Skip to main content Accessibility help
×
Home
  • Print publication year: 2018
  • Online publication date: April 2019

1 - The nature of international law

Summary

Introduction

What would the world be like without international law? We cannot really answer this question but we do know that the world relies on this body of law to deal with important and difficult issues. International law helps develop our aspirations for the international community and facilitates problem solving around such issues as terrorism, the increasing spread of diseases, and the need to reduce carbon emissions and mitigate against the effects of climate change. It contributes to creating order in the world and also to the deployment of political ambitions, which in turn can sometimes create additional problems for the international community, such as States claiming new territory or resources that are disputed. Importantly, it also enables a world without a central government to generate solutions for emerging and complex issues and problems, such as cyber-security and warfare.

Not all international issues and problems are, however, easily identifiable as being within the purview of international law. An example of a complex international issue is the rise of globally significant cyber-attacks that do not appear to be State-sponsored or have State institutions as their main targets. However, given the significance of such attacks to the international community, many have assumed that international law and its institutions would have a central role in dealing with them. International law and its institutions, however, have limited powers and State institutions usually have to coordinate enforcement activities against foreign hackers. Domestic problems or issues, on the other hand, sometimes raise significant international law issues despite appearing as relevant only to the State concerned. For example, increasing taxes in Australia on domestically consumed movies, rather than on the income of nationally registered companies, acts as an import tariff on corporations that do not have Australian operations. Whether Australia can impose taxes on domestic consumption of goods and services has to be assessed in terms of implications for its international trade obligations. International law can, therefore, address and deal with very specific local issues and problems.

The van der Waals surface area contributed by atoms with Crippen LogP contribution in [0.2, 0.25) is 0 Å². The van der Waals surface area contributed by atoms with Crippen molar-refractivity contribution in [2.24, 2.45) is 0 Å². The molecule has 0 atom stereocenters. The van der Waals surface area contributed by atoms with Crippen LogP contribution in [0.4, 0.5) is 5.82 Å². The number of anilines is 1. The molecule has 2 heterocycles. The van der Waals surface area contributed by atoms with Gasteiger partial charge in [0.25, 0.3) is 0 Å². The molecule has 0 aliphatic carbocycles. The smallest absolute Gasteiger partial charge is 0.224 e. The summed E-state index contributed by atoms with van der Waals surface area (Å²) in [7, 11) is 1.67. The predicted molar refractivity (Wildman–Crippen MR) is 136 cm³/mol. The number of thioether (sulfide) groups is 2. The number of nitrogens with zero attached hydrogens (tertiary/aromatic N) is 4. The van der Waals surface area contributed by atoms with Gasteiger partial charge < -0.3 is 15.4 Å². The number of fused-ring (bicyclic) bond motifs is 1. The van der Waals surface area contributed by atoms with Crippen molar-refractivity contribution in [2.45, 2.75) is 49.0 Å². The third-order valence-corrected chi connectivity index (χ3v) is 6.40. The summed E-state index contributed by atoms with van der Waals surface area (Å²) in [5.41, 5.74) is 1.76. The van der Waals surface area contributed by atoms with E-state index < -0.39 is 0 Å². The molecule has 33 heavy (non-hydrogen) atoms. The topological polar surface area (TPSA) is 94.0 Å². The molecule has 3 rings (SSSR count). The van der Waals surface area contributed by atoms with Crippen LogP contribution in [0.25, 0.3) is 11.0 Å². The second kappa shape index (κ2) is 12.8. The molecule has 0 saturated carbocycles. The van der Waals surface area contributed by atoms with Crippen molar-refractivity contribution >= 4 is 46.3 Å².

International law is commonly defined as the rules governing the legal relationship between States. International law provides a framework for understanding what rights and duties States have in relation to each other, and other international actors such as the United Nations (UN).

Related content

Powered by UNSILO
Besson, Samantha and Tasioulas, John (eds), The Philosophy of International Law, Oxford University Press, Oxford, 2010
Brunnee, Jutta and Toope, Stephen, Legitimacy and Legality in International Law: An Interactional Account, Cambridge University Press, Cambridge, 2010
Johns, Fleur, Non-Legality in International Law, Cambridge University Press, Cambridge, 2013
O'Connell, Mary Ellen, The Power and Purpose of International Law, Oxford University Press, Oxford, 2008
Orford, Anne and Hoffmann, Florian (eds), The Oxford Handbook of the Theory of International Law, Oxford University Press, Oxford (2016)
Simpson, Gerry (ed), The Nature of International Law, Ashgate, Aldershot, 2001